Dr. Ambros earned his Bachelor of Science from the Massachusetts Institute of Technology (MIT) and completed his graduate work with Nobel Prize winner David Baltimore at MIT, studying poliovirus genome structure and replication. He began studying the genetic pathways controlling developmental timing in the nematode C. elegans during his post-doctoral fellowship in Nobel Prize winner H. Robert Horvitz’s lab at MIT, and continued those studies while on the faculty of Harvard from 1984 to 1992, at Dartmouth from 1992 to 2007, and most recently, at the University of Massachusetts Medical School, where he was appointed Professor of Molecular Medicine in early 2008.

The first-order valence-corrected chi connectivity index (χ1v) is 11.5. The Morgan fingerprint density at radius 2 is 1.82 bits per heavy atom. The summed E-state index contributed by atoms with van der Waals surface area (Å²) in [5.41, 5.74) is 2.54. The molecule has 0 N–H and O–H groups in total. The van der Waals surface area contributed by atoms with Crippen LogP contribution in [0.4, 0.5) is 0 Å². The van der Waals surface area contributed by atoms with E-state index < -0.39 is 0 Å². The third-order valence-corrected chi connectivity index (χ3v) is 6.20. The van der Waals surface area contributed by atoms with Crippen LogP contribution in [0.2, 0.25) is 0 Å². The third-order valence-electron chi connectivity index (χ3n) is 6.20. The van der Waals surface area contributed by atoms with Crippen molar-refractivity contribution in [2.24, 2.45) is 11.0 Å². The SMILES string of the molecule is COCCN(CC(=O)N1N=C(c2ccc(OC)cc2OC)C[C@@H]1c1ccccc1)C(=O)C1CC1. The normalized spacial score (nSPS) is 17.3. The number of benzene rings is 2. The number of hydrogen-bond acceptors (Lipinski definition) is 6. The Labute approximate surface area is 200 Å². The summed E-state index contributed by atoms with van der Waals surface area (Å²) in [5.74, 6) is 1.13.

It was in 1993 that Dr. Ambros and his team identified the first microRNA, the product of lin-4, a heterochronic gene of C. elegans. Since then, the role of microRNAs in development has been a major focus of his research and there is now a growing body of scientific literature which shows that microRNAs are involved in many diseases, including cancer, diabetes and heart disease.
Among Dr. Ambros’ distinguished recognitions, in April he was awarded the 2008 Gairdner International Award, one of the most prestigious international awards in medical research and dubbed the “Canadian Nobel.” Also in April, Dr. Ambros was one of nine individuals to receive the Benjamin Franklin Medal in Life Sciences. The Franklin Institute Awards are awarded for outstanding achievements that have directly and positively impacted and enhanced the quality of human life and deepened the understanding of the universe.